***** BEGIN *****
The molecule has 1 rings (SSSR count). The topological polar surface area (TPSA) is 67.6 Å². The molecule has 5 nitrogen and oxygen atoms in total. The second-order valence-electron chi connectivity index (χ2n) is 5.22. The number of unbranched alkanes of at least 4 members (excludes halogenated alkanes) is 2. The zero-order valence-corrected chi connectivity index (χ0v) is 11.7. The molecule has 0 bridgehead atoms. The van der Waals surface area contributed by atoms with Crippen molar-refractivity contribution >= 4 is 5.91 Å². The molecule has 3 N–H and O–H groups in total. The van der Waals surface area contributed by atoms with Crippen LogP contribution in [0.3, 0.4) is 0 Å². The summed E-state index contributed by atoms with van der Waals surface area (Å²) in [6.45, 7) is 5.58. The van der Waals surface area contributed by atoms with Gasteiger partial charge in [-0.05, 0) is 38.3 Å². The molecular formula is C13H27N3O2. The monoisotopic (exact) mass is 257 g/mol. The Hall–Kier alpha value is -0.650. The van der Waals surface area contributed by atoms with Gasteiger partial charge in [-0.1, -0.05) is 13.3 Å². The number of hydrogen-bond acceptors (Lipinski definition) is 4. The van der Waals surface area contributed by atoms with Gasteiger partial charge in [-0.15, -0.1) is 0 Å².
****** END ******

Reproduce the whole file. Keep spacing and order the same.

The molecule has 1 rings (SSSR count). The topological polar surface area (TPSA) is 67.6 Å². The molecule has 5 nitrogen and oxygen atoms in total. The second-order valence-electron chi connectivity index (χ2n) is 5.22. The number of unbranched alkanes of at least 4 members (excludes halogenated alkanes) is 2. The zero-order valence-corrected chi connectivity index (χ0v) is 11.7. The molecule has 0 bridgehead atoms. The van der Waals surface area contributed by atoms with Crippen molar-refractivity contribution >= 4 is 5.91 Å². The molecule has 3 N–H and O–H groups in total. The van der Waals surface area contributed by atoms with Crippen LogP contribution in [0.3, 0.4) is 0 Å². The summed E-state index contributed by atoms with van der Waals surface area (Å²) in [6.45, 7) is 5.58. The van der Waals surface area contributed by atoms with Gasteiger partial charge in [-0.05, 0) is 38.3 Å². The molecular formula is C13H27N3O2. The monoisotopic (exact) mass is 257 g/mol. The Hall–Kier alpha value is -0.650. The van der Waals surface area contributed by atoms with Gasteiger partial charge in [-0.1, -0.05) is 13.3 Å². The number of hydrogen-bond acceptors (Lipinski definition) is 4. The van der Waals surface area contributed by atoms with Gasteiger partial charge in [-0.15, -0.1) is 0 Å².